Fairy Tale/Folk Tale Friday- The Raja And The Rice

This week’s tale is all about a Raja. He was content with his palace and never really stepped outside to see how his people lived. One year, the rice harvest was really bad. The farmers still brought rice to the palace storehouse so the Raja could enjoy his fine food, but there wasn’t enough to feed the people. People took to begging on the street.

One day, an old man came to the palace with a present for the Raja. He said it was a game of great skill that he called ‘chess’. The Raja was immediately intrigued because he loved games. The old man showed him the chess pieces and told him that the finest piece was His Highness himself riding on his favourite elephant. The Raja wanted the old man to teach him how to play.

Every day the old man went to the palace, through the streets crowded with starving people to teach the Raja how to play chess. It wasn’t long until the Raja was very skilled. The Raja asked the old man what he could possibly give him as a token of gratitude. The old man asked for some rice. The Raja laughed at the man and told him he could have anything he wanted. The old man humbly told the Raja that rice was all that he wanted, enough for the chess game.

The Raja thought this was odd. He was told to put one grain on one square, two on two and so on. The Raja did as he was told and soon enough the chess board was full, so he put some into a casket for the old man. The old man ended up with 32,868 grains by the end of the second row and for the next square twice as much. The next day, the servants brought the rice and the Raja counted. The Raja continued until the last grain had gone. He told the servants to fetch the grain from the farmers.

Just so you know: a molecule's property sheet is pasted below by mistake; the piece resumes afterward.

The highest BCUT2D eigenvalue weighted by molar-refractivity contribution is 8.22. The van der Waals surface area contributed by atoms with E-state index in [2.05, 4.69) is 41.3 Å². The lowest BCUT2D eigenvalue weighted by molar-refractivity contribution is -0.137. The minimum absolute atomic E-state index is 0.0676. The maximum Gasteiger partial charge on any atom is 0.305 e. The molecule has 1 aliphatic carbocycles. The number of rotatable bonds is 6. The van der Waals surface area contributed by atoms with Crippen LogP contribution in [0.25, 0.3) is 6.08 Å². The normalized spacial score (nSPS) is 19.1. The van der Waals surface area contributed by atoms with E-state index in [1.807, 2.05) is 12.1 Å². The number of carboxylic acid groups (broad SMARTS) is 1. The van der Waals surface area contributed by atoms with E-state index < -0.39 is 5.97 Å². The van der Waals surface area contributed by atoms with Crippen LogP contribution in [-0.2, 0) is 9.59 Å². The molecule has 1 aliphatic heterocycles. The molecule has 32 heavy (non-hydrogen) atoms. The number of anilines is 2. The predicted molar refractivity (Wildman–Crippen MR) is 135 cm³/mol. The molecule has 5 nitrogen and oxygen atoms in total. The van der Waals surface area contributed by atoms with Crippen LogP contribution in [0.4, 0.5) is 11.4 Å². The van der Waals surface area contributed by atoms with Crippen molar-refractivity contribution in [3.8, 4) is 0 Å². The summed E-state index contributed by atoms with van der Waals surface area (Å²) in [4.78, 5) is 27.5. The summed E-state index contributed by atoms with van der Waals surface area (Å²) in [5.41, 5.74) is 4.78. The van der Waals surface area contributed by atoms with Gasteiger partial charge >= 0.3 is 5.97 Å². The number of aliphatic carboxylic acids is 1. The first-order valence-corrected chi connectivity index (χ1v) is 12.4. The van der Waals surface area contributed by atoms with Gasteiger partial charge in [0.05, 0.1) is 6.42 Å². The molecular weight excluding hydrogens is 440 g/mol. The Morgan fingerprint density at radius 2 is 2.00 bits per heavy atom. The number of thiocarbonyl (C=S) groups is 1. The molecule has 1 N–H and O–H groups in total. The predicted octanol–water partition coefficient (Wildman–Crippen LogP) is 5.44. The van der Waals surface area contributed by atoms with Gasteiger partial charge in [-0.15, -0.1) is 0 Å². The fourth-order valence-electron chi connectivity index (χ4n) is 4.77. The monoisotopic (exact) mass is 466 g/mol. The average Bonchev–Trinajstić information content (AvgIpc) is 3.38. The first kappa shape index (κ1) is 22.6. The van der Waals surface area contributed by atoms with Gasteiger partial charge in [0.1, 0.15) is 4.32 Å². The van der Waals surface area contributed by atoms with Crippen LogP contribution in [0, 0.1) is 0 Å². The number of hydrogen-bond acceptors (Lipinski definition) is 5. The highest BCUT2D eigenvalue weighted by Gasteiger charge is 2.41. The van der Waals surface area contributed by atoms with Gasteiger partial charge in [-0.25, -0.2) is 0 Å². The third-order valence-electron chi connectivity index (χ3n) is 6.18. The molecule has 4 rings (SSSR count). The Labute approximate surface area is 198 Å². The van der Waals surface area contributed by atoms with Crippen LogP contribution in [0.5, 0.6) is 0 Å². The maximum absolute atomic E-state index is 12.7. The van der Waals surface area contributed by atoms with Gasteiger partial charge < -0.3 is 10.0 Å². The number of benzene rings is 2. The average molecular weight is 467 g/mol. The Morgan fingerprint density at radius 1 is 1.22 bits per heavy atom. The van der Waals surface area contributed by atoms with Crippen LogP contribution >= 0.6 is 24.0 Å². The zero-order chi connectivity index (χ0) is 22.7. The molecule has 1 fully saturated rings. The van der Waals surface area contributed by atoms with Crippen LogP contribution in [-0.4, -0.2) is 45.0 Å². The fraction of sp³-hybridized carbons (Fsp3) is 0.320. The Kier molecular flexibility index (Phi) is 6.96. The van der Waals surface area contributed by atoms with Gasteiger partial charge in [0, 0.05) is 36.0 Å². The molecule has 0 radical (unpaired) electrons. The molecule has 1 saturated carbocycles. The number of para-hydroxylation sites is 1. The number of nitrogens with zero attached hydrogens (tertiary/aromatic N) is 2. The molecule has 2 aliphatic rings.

The old man informed the Raja that there was a famine in the land. He told the Raja that there isn’t enough rice to feed even the hungriest child. The Raja was troubled and realised he had neglected his people. He was troubled that he had given the rice to the old man. But the old man told him that he never wanted it for himself, he was putting a bowl of rice to every hungry person outside the palace doors.

Aww! 🙂

An extract from A Year Full of Stories, by Angela McAllister, illustrated by Christopher Corr (Frances Lincoln Children’s Books, 2016)